OK, everything else in the tank is thriving. Plants are growing better than ever, fish seem very fat, healthy and happy and the tank is 99% algae free.

However the Iron and the Copper in the Flourish Trace may be having an adverse effect on the shrimps, so i have made a decision to cease dosing everything other than Flourish and Flourish Excel for now, as i have been using those for months and the shrimps never missed a beat.

If this is the case and they become active again, i will look at removing them in order to keep the dosing going and make them a place to live where they are not subjected to elements they do not like.

I will report back on this in the next week or so…


Talking about dosing, once the Seachem products are almost used up i am considering trying the Estimative Index (EI) method of micro and macro dosing on the tank, as well as moving on to using CO2. I have seen some excellent and inspiring reports on using this form of addition and it would seem to work out substantially cheaper.

After all, anything you buy in a bottle is 99.99% water anyway!

I will be researching this a little more and may look at incorporating it into the potential upgrade i have planned from my tropical setup.

Thursday, 8 November 2012

GHL Profilux - NTP Time Server

After installing my Profilux around a week back now, i have noticed that the systems time has shifted away from the time i originally set using the option to sync with the connected PC’s time.

There is the option to adjust time by up to ±59 per seconds every day in the time&date settings, but as long as your Profilux is connected to the internet, there is a much more swish and technical way of ensuring your system always has the correct time.

First go to the following link and find a server in your country/region.

For the UK as an example, there will be several servers at the top of the screen, looking something like this…


Next go to the System settings and then click the LAN button inside ProfiluxControl.

GHL Timeserver

Under the NTP (Timeserver) settings, copy and paste one of those server names into the “Domain” box.

Note you need to copy the number and then everything after it, as shown below…

GHL Timeserver-001

Adjust the Timezone if required, although if you are using an NTP from your home country you shouldn't need to.

Set the Update Interval to whatever you feel is necessary. For me 60minutes (1hour) is sufficient. This is how often the Profilux will check itself against the Timeserver.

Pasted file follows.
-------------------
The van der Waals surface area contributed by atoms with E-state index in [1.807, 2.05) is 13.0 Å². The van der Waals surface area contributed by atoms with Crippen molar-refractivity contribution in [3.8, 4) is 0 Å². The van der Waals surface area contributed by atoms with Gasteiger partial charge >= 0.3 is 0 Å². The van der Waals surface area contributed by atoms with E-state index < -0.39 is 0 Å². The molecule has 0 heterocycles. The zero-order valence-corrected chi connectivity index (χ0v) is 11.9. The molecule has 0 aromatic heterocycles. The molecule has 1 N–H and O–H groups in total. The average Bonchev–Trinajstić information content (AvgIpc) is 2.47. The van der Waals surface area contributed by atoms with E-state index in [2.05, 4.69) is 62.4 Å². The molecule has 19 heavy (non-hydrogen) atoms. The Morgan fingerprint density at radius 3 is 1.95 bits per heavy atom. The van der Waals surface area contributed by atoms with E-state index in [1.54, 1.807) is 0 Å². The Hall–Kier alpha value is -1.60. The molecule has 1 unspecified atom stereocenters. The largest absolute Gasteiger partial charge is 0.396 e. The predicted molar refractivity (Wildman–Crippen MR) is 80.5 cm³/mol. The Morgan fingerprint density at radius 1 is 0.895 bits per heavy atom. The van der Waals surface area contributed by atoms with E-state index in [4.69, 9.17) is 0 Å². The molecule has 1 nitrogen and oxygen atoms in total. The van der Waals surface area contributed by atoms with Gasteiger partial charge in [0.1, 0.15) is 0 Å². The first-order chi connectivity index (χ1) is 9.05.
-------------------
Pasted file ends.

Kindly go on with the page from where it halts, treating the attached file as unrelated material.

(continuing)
Then click Save!

TIP! Set the Update Interval to 1minute initially, click Save then come back at least a minute later, you should see the IP address for the server has been evaluated in the box marked “Current NTP-Server-IP” this means the update is working. You can now set the longer interval.

On checking my Profilux after it had carried out its first update it had then caught back up with the original PC time, which uses the usual Windows Internet time sync.

Sunday, 4 November 2012

Lost a weekend to GHL

Yesterday i received the starter kit for GHL Profilux system i will be installing to get myself off the ground and start to learn the system.

From around 9am yesterday i have literally not stopped playing and tweaking the system!

I went for the 3.1N eX Ultimate kit, that comes with several probes, the Profilux Touch and a PAB PowerBar, this made a decent saving with a lot of the required bits needed to get going.

GHL Porfilux

GHL Porfilux Ultimate Kit

GHL Porfilux Touch

GHL Porfilux PAB PowerBar

At first i was excited enough to just have the main unit itself connected to the network and getting a feel for the PC application, but went a step too far when deciding to update the firmware to the latest version.

Against an advisory message not to update via LAN or USB, i went ahead and promptly turned the thing into a paperweight!

Luckily i have an ancient laptop of a 13 year vintage that still has a proper hardware serial port. I had chucked it in the shed to make room elsewhere in the house and eventually found it buried under more junk, and full of moisture.

I already knew both the main and CMOS batteries were shot so just took a chance with it and punched the on button. Thankfully it sprung into life, muddled through the complaining POST screen about the battery death and booted happily and very quickly into Windows!

This was with moisture being blown out of the heat sinks! I am so glad i did not bin this laptop years ago as it’s saved my backside several times when nion redundant technology is required for some obscure reason.

Advent Laptop

So with the reflashed and resorted Profilux to the latest firmware using the serial connection, low and behold it worked perfect, although it would be nice if GHL could improve the stability of more modern connections, but i would hazard a guess that its down to the fact its built on a Fujitsu MB91F467D microcontroller. Quite a sophisticated item considering the competition…

With the system back up and working again, i started hooking it up to my Lido 120 freshwater tank to apply it into a real environment.

It takes a bit of learning to understand the software as it’s not always immediately obvious where things are. So for the computer un-savvy it could be a little bit daunting.

For starters, i wanted to monitor and control the temperature.